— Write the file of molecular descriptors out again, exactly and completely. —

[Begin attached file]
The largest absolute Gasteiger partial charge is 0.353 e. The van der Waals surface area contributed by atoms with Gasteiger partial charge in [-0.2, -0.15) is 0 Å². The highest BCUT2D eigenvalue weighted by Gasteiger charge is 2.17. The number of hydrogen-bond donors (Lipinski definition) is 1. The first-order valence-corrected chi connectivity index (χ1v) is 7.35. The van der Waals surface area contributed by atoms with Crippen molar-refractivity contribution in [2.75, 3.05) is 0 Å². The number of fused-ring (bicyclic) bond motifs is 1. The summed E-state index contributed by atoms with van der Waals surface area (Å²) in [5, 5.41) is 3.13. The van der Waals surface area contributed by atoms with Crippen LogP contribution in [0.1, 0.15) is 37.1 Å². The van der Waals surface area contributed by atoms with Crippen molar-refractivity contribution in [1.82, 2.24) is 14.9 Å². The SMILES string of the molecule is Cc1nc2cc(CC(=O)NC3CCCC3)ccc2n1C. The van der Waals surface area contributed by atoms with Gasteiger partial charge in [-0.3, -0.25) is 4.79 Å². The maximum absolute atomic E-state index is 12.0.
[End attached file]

The largest absolute Gasteiger partial charge is 0.353 e. The van der Waals surface area contributed by atoms with Gasteiger partial charge in [-0.2, -0.15) is 0 Å². The highest BCUT2D eigenvalue weighted by Gasteiger charge is 2.17. The number of hydrogen-bond donors (Lipinski definition) is 1. The first-order valence-corrected chi connectivity index (χ1v) is 7.35. The van der Waals surface area contributed by atoms with Crippen molar-refractivity contribution in [2.75, 3.05) is 0 Å². The number of fused-ring (bicyclic) bond motifs is 1. The summed E-state index contributed by atoms with van der Waals surface area (Å²) in [5, 5.41) is 3.13. The van der Waals surface area contributed by atoms with Crippen LogP contribution in [0.1, 0.15) is 37.1 Å². The van der Waals surface area contributed by atoms with Crippen molar-refractivity contribution in [1.82, 2.24) is 14.9 Å². The SMILES string of the molecule is Cc1nc2cc(CC(=O)NC3CCCC3)ccc2n1C. The van der Waals surface area contributed by atoms with Gasteiger partial charge in [-0.3, -0.25) is 4.79 Å². The maximum absolute atomic E-state index is 12.0.